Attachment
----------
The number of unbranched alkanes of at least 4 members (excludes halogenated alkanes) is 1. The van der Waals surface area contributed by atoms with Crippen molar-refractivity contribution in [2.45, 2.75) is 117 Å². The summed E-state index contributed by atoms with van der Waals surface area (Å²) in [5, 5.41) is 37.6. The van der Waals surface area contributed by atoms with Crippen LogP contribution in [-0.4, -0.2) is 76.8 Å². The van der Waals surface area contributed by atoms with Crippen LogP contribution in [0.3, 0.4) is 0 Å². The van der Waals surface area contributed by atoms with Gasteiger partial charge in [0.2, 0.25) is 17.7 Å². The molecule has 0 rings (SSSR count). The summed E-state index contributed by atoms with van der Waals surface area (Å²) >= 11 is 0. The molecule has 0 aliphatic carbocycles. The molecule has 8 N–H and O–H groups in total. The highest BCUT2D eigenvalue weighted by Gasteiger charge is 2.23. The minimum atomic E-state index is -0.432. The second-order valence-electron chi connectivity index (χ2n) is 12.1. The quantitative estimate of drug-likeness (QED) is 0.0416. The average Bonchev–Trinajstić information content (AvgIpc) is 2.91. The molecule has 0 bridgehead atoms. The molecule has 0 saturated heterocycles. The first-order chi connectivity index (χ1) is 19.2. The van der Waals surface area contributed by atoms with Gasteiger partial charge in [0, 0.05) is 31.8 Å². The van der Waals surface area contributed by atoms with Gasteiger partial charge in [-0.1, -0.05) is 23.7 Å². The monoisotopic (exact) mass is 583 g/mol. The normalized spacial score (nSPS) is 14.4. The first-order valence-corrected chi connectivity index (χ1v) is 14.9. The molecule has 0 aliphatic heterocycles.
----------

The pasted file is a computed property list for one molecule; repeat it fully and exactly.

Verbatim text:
The number of unbranched alkanes of at least 4 members (excludes halogenated alkanes) is 1. The van der Waals surface area contributed by atoms with Crippen molar-refractivity contribution in [2.45, 2.75) is 117 Å². The summed E-state index contributed by atoms with van der Waals surface area (Å²) in [5, 5.41) is 37.6. The van der Waals surface area contributed by atoms with Crippen LogP contribution in [-0.4, -0.2) is 76.8 Å². The van der Waals surface area contributed by atoms with Crippen LogP contribution in [0.3, 0.4) is 0 Å². The van der Waals surface area contributed by atoms with Gasteiger partial charge in [0.2, 0.25) is 17.7 Å². The molecule has 0 rings (SSSR count). The summed E-state index contributed by atoms with van der Waals surface area (Å²) >= 11 is 0. The molecule has 0 aliphatic carbocycles. The molecule has 8 N–H and O–H groups in total. The highest BCUT2D eigenvalue weighted by Gasteiger charge is 2.23. The minimum atomic E-state index is -0.432. The second-order valence-electron chi connectivity index (χ2n) is 12.1. The quantitative estimate of drug-likeness (QED) is 0.0416. The average Bonchev–Trinajstić information content (AvgIpc) is 2.91. The molecule has 0 bridgehead atoms. The molecule has 0 saturated heterocycles. The first-order chi connectivity index (χ1) is 19.2. The van der Waals surface area contributed by atoms with Gasteiger partial charge in [0, 0.05) is 31.8 Å². The van der Waals surface area contributed by atoms with Gasteiger partial charge in [-0.1, -0.05) is 23.7 Å². The monoisotopic (exact) mass is 583 g/mol. The normalized spacial score (nSPS) is 14.4. The first-order valence-corrected chi connectivity index (χ1v) is 14.9. The molecule has 0 aliphatic heterocycles.